Getting A Successful Start in Metal Detecting for Gold
March 2015 by Michael GreyshockOnce you have a detector, learn how to use it and get out in the field—you can’t find anything with it in your garage.
I opted for the underwater portion of the river. All I have to do is float down the river and pick large flakes and small nuggets out of cracks and crevices while staying cool in the summer heat.
During my adventures I’ve learned a few key best practices that help me to consistently find gold nuggets with my detectors. You can apply many of these best practices to any type of prospecting. These best practices are really common sense; however, they are easy to neglect.
There are not a lot of tools needed to get out and take advantage of the situation. Other than my wetsuit, I typically travel light with a gold pan, maybe a pry bar and a few crevice cleaning tools.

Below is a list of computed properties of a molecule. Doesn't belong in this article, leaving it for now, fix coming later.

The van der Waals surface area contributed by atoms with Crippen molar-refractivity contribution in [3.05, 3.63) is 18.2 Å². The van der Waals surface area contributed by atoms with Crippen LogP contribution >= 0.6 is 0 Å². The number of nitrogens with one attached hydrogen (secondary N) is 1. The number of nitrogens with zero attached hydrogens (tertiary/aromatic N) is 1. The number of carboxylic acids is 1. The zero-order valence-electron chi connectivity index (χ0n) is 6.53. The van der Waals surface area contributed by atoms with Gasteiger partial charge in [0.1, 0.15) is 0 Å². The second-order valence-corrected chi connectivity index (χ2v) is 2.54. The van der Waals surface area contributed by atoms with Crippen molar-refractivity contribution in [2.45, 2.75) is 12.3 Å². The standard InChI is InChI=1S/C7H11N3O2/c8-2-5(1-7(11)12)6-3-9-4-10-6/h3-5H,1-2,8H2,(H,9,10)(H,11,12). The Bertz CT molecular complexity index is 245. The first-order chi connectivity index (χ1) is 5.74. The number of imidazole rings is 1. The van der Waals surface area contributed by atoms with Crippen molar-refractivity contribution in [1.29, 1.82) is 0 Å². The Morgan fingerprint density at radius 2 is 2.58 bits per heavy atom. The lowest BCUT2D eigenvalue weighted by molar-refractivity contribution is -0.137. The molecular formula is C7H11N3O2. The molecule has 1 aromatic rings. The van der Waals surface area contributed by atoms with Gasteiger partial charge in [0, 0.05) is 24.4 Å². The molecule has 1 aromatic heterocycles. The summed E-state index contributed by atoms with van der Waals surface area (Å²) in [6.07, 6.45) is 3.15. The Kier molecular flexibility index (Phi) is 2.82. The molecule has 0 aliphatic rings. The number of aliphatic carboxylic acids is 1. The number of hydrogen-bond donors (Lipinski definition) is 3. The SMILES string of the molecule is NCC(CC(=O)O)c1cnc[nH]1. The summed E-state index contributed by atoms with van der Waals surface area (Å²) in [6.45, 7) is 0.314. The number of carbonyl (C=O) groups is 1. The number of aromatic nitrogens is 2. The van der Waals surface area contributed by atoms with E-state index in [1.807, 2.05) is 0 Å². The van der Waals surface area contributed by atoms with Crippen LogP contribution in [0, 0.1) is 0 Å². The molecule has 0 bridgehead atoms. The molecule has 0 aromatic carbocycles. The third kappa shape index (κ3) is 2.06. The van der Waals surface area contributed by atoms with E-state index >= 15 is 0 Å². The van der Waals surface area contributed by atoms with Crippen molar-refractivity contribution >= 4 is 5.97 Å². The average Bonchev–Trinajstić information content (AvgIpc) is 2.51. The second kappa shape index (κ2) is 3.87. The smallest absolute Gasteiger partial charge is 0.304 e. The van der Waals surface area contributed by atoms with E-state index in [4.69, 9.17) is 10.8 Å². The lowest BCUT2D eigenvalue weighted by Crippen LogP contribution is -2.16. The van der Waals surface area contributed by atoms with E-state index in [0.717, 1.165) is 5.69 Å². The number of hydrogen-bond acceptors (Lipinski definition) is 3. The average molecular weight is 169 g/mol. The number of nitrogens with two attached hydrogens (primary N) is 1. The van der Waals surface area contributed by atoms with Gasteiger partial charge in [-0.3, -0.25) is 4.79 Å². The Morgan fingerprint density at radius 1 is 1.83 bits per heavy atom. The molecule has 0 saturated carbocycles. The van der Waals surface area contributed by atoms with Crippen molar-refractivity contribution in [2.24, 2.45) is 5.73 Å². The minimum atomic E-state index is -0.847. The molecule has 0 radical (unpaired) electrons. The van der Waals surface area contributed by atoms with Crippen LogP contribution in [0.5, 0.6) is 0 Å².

Even though they have put down thousands of dollars, the buyers often stop paying on their claims part way through the process after they realize they’ve been duped, but the company just sells it again to another buyer.
Every year there are large nuggets found by the diligent, and occasionally by the lucky newbie.
This was two days of gold panning, with just over 250 gold panners trying to win a medal to show they were one of the best of the best.
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